David Chase: Call me Ishmael.
Aaron: Excuse me?
David Chase: I don't know. It sounded vaguely Biblical, plus it fits your whole "opening line" motif.
Aaron: Yeah, but that's a book. I do TV shows.
David Chase: At least it's not a gay book.
Aaron: Well, there is that chapter where they hold hands in a tub of whale sperm.
David Chase: That's in Moby Dick? I always thought that was from Six Feet Under.
Aaron: Actually, it does sound like something they might do on Oz.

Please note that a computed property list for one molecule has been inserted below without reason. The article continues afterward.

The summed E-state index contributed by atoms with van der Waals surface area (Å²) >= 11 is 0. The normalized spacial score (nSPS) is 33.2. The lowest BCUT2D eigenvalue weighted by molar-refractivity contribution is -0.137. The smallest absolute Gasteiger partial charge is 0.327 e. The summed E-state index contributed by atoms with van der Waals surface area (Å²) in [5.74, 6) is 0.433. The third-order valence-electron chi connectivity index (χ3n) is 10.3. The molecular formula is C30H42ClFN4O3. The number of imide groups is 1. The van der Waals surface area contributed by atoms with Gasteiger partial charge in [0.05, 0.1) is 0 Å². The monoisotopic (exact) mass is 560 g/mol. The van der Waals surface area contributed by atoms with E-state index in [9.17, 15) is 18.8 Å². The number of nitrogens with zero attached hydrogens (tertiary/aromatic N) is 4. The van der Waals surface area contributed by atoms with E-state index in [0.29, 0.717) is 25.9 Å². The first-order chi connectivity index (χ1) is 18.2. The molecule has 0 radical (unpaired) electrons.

Finale fade up on Carmela, looking like crap as she sucks on a thermometer in a doctor's office somewhere. Behind her, an out-of-focus Tony flips through a magazine and sighs with boredom. Hmm. I don't really remember Carmela being sick this season, but I was so happy not to have to recap last week's episode that I barely even watched it. So is it true that AJ is gay? And Paulie likes the older women? That's what I heard, at least. Anyway, this viral tableaux is interrupted by the sadly non-humorous ring of Tony's cell phone. It's Patsy Peesy, and he's calling to report that Christopher is out of rehab. "He looks good," adds Patsy, although I'm not sure how he can tell, given that Adriana's tongue is wrapped most of the way around Christopher's face. Patsy also takes a moment to flip off the suddenly ubiquitous Agent RICO Suave, whose video rental commercial has followed me around the dial lately with the dogged determination of an FBI surveillance team. Tony passes along the happy news to Carmela, and then the doctor arrives to report that she doesn't have lupus. "Score one for the Italians," he says, and I guess it's safe to assume he didn't bother testing her for Tay Sachs. That joke, by the way, like all the others so far in this recap, is funnier if you're Jewish. Those of you who aren't can just pretend she's suffering from the ever-popular Moroccan Death Flu. "How's your emotional level?" inquires the doctor. "Stress off the charts lately, like the rest of us [who have to recap seventy-five-minute, commercial-free episodes]?" Carmela fails to acknowledge any sudden stress-inducing changes in her life, but does mention that "each day runs into the next," which allows Tony and the doctor to share a meaningful glance as they both recognize the symptoms of depression. The doctor recommends that she continue taking Advil, but Tony steps on any notion of a proper product placement by mentioning that heroin addicts get all the good drugs, while the rest of us are stuck with the "little, yellow, different" crap. On the other hand, you can buy Claritin over the counter now, which only serves to confirm my belief that there is, in fact, a God.